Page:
Friday, March 27, 2009
LOL! Yeah, haven't we all seen the film Reefer Madness?
Lately, the anti-marijuana ads have gotten a little more, well, hip.
However, both of these films miss the point, because whether grass is a gateway drug or a harmless pasttime, and whether it should be illegal or treated just the same as alcohol are all academic exercises or merely simply excuses to continue current behavior because, save for medical purposes in a few places, marijuana is illegal and, as such, the use of it promotes criminal behavior. (Note: I said "criminal" behavior not "deviant" behavior and not "shiftless" behavior.)
With Sec. of State Clinton, now and for the first time I am aware of, shouldering part of the blame for the criminal insurgent activity in Mexico, one of our sister countries, we see that we are, indeed, our brother's keeper and our desire for illegal drugs has spawned a spree of killing on a scale that greatly exceeds even that of the days of Prohibition.
It is important to note that not all of the killings are "bad on bad." Honest policemen, journalists, judges, and politicians have been brutally murdered, sometimes in front of their families.
Illegal drugs are, in many ways, a commodity. They will be supplied at whatever cost the traffic will bear. Sadly, this cost comes not only in the loss of lives and law and order south of the border, it is increasingly clear that it will also carry a greater human cost in our own country. The last, that we will suffer the results of our demand for illegal drugs, does not supercede the first, the pain and misery to our neighbor.
I'm sure there are those who will say, "Hey! MY grass comes from California. I'M not contributing to the killing. However, again, it is clear that the drug cartels are also shouldering their way onto our native soil in areas of production, as well as distribution.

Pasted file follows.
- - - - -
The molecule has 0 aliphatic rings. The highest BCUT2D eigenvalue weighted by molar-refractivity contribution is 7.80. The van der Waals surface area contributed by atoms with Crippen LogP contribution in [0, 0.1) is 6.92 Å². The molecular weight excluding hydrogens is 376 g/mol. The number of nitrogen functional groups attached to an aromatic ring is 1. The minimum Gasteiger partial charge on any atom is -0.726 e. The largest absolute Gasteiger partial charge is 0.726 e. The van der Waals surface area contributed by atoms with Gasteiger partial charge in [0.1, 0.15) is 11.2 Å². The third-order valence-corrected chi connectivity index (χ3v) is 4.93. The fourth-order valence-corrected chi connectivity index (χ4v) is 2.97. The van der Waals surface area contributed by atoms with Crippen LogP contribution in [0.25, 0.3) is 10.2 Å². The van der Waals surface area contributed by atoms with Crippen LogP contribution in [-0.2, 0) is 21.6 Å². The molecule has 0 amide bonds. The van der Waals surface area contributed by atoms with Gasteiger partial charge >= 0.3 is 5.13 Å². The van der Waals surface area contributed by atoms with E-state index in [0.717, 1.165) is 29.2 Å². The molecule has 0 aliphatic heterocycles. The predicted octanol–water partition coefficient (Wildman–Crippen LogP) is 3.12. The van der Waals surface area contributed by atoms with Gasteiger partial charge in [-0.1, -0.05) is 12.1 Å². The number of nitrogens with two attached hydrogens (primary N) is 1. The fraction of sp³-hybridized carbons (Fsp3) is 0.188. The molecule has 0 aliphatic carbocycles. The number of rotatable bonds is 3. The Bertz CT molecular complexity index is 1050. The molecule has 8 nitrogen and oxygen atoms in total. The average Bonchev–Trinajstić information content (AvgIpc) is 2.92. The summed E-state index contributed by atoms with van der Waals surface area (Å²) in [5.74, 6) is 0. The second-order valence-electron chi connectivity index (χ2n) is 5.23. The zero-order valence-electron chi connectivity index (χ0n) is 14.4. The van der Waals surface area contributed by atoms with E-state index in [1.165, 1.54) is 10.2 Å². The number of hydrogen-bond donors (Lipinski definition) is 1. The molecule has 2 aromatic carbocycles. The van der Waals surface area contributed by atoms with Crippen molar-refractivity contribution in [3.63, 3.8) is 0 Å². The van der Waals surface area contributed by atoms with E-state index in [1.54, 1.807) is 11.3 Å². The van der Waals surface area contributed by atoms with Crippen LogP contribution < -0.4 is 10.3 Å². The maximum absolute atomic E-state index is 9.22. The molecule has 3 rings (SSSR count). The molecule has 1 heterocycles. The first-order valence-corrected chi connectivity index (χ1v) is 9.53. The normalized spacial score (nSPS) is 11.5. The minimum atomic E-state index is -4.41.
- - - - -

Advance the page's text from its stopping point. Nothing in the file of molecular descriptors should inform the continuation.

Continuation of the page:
There are others who will say that there is no need for them to put down their favorite vehicle of escape because there are far worse drugs coming across the border and that we need to deal with those serious drugs first. They are absolutely right...in that there are far worse drugs. They are wrong in that there is no need for them to change. If they can justify their behavior with an illegal, non-addictive drug, how can they expect others who are actually addicted to more serious drugs to quit.
I'm no prude. I know, personally, the pleasurable effects of marijuana, having experimented with it many, many years ago. However, my break with it came because I work up one morning, way before the making of the movie Traffic and other films in which the world behind-the-scenes of drugs was illuminated, with an epiphany that my money spent for my fun fostered evilness.
Ultimately, especially during the moment of a relaxing, completely enjoyable, shared high, a look around the circle of close acquaintances tells you how happy you are for such company. At that same moment, in another place of the world not far away, there are those who look around their circle of teary-eyed friends and they are thankful for their support during the mourning for their dead son, father, brother, cousin who lost his life while trying to maintain some sense of law and order in a world gone crazy.
Push for all the legislation you wish to legalize marijuana, but in the meantime think of John Donne, whose message in MEDITATION XVII I shall rephrase to say...any man's loss is our loss.